Dubreuil-Fontaine Corton Bressandes Grand Cru 2019 | 21
A perfumed and fine Corton, classy which delivers on structure and will age elegantly
|Critics Top Rating
NEW, Top Rated, Organic & Biodynamic, Women in Wine
Formal Entertainment, Indulgence
Grape Variety : Pinot Noir
Terroir : Clay & Limestone
Age of the vines : 35 years
Vinification: 100% destemmed fruit. Traditional winemaking in thermo-regulated stainless steel vats, twice daily punching. 18-day fermentation. Aging: 20 months in oak casks. 30% new oak.
Burghound – 93 points
A healthy dollop of wood stops short of fighting with the ripe and attractively spicy aromas of forest floor and poached plum. The more elegant middle weight plus flavors exude a subtle minerality on the beautifully textured and nicely mineral-driven sneaky long finish. This is not especially concentrated but the balance is lovely, and this should also age gracefully over a 12 to 15-year period. (Drink starting 2031)
Vinous – 91-93 points
The 2019 Corton-Bressandes Grand Cru has a perfumed bouquet of blackberry, briar, undergrowth and light oyster shell aromas. The palate is medium-bodied with fine-grained tannins, a slightly chalky texture and a finely delineated, expressive finish. This is a classy offering that should age with style.
Decanter – 92 points (2016)
The wine shows classic red berry fruit coloured with savoury, earthy notes and a slightly herbaceous cast. The texture is lively and fresh, and the finish is pleasantly long on the palate. This wine is from a 0.8 hectare parcel at the bottom of Bressandes. Destemmed and fermented in stainless, it sees 12–15 months in cask (30% new).
Drinking Window 2021 – 2034
Wine Advocate – 90-92 pts (2016)
The 2016 Corton Bressandes Grand Cru was more backward than the Corton-Perrières on the nose, with sultry red berry fruit mixed with undergrowth and shale-like scents. The palate is medium-bodied, rounded in texture with blackberry and raspberry fruit, a pinch of sea salt and spice toward the finish that is more generous and expressive than the aromatics at the moment. Very fine.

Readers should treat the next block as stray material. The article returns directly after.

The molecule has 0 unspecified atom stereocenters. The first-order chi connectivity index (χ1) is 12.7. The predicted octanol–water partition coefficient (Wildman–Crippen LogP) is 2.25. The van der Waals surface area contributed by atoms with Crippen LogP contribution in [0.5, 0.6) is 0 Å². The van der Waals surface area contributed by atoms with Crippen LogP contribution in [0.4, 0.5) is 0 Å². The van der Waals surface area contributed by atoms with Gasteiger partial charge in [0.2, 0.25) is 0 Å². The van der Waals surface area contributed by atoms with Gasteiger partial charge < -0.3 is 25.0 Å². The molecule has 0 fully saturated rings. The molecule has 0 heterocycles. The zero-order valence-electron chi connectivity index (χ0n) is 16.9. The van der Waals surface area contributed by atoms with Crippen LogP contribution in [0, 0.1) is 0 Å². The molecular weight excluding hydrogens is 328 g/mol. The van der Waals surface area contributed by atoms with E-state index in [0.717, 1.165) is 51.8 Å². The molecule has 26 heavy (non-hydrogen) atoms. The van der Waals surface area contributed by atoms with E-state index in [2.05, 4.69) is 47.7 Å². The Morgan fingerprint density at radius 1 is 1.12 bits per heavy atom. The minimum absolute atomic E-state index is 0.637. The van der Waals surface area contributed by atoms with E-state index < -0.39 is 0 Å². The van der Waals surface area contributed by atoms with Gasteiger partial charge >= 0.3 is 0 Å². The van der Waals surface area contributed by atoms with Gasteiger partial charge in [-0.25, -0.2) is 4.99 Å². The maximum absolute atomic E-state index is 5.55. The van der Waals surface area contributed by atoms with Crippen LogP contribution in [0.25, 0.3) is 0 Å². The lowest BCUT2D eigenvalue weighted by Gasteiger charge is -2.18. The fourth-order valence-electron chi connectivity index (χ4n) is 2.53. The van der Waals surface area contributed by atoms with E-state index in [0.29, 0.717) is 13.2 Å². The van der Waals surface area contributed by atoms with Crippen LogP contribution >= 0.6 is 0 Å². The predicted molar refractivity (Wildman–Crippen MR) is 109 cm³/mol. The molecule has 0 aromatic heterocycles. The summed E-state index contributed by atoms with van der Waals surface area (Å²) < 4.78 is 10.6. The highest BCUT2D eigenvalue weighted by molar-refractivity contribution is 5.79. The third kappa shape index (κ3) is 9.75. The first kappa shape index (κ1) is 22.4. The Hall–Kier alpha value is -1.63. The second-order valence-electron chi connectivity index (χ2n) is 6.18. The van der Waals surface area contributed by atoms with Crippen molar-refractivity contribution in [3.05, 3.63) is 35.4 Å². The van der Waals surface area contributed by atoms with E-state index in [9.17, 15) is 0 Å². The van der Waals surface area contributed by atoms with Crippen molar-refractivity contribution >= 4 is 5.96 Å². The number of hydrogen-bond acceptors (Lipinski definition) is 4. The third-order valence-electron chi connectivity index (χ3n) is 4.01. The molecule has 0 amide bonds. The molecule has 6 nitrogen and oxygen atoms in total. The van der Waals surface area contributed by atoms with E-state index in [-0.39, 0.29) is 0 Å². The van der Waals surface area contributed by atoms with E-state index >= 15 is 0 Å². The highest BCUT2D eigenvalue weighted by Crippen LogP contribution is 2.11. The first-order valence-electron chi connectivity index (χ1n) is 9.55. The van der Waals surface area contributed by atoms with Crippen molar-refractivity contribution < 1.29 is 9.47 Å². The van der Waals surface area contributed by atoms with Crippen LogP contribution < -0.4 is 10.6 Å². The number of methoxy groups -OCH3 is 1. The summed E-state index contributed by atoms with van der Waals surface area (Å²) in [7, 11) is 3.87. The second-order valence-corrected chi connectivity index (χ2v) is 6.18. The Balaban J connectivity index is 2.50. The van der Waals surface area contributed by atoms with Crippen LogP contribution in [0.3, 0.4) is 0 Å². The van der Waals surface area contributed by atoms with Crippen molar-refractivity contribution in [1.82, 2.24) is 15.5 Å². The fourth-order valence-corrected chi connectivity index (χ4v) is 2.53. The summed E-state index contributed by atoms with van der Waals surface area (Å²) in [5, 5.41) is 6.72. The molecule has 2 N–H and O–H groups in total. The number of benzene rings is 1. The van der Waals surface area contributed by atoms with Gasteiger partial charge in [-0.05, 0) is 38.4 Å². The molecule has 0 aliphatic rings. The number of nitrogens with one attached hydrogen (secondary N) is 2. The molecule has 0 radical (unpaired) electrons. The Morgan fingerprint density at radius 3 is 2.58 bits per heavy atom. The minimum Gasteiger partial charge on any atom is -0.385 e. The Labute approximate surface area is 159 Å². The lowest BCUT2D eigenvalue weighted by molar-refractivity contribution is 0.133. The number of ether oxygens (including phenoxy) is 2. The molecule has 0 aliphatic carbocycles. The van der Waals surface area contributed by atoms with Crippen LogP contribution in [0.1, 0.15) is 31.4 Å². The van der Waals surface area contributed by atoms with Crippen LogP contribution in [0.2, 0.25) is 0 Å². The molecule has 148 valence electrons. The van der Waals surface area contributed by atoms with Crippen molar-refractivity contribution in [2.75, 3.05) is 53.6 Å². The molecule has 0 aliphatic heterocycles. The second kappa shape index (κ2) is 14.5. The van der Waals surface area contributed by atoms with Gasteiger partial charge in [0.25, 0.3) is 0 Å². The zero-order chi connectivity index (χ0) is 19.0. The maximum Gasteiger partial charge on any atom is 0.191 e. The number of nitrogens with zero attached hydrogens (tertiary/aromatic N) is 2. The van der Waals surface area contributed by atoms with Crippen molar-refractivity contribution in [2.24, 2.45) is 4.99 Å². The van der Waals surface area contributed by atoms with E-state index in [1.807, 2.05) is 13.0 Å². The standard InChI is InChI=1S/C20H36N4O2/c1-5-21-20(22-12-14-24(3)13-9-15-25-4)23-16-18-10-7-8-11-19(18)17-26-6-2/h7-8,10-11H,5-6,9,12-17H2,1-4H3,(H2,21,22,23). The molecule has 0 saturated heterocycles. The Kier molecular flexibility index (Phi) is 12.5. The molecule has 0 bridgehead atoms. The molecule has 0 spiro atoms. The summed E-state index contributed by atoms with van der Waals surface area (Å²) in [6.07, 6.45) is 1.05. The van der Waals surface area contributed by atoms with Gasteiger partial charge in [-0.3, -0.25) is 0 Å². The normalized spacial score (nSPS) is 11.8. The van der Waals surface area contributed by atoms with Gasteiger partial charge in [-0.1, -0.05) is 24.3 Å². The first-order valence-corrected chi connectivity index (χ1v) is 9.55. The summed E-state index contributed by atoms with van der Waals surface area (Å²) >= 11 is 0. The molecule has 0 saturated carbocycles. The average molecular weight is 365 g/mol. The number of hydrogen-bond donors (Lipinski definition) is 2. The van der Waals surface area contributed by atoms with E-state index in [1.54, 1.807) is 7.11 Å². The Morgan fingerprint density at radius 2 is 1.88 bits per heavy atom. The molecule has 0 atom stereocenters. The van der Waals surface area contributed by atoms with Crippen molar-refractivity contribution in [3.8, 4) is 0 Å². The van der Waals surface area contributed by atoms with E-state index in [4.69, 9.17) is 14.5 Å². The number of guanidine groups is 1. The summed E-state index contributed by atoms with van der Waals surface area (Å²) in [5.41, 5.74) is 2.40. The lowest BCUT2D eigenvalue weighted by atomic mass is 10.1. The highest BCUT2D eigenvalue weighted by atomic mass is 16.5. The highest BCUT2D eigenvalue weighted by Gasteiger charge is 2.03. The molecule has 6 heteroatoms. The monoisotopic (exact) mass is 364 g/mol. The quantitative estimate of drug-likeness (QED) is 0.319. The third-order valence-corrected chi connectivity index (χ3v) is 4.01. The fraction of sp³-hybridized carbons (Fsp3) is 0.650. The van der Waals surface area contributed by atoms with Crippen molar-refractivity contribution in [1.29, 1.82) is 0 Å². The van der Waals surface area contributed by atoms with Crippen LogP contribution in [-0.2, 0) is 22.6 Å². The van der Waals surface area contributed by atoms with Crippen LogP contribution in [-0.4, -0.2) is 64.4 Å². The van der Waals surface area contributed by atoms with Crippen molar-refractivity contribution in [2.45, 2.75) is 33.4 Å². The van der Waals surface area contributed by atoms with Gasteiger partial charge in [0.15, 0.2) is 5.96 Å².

I always enjoy the picturesque drive around the western base of Corton-Charlemagne toward the village of Pernand-Vergelesses. Unfortunately, the appellation was hit hard by the frost, with the Pernand side of the hill worse affected than the Aloxe-Corton side toward the RN74 road. At the domaine I met the ever congenial Christine Dubreuil. “After the frost in April, we inspected the vineyards lower down and I thought, well, that’s not too bad,” Christine explained. “We went a bit higher, and it was slightly worse but still, it wasn’t as bad as I thought. Then the following day my cousins who also make wine called me and asked whether I had been to the higher vineyards and suggested I should. Then we saw the real damage. We just never thought it would be affected up there. The harvest started around 20 September, and the sugar levels were good, though not as high as 2015. In the end, a little more than half the crop was lost, the worst with the white vines, which were 70% down. Even if it was the worst vintage in terms of stress during the season, I like the wines very much because they are more vibrant than 2015, more Burgundian in style. I like both colors, though maybe a preference for the reds. For me, the quality is close to last year. The wines have a nice balance, which was not always the case in 2015.” As expected, this was not a consistent range of 2016s due to the impact of the frost, though I share Christine’s enthusiasm for the best wines: a wonderful Beaune Montrevenots, a zinging Pernand-Vergelesse Ile de Vergelesses and a kingly Corton Clos du Roi. These all come highly recommended. Elsewhere, sure there are one or two cuvées that felt discombobulated by the traumatic growing season, particularly a Corton-Charlemagne that seemed bereft of the weight and presence I expect from a grand cru. Nevertheless, Christine is a dab hand at this winemaking malarkey, and this is still an address that I think is producing underrated wines that deserve a wider audience.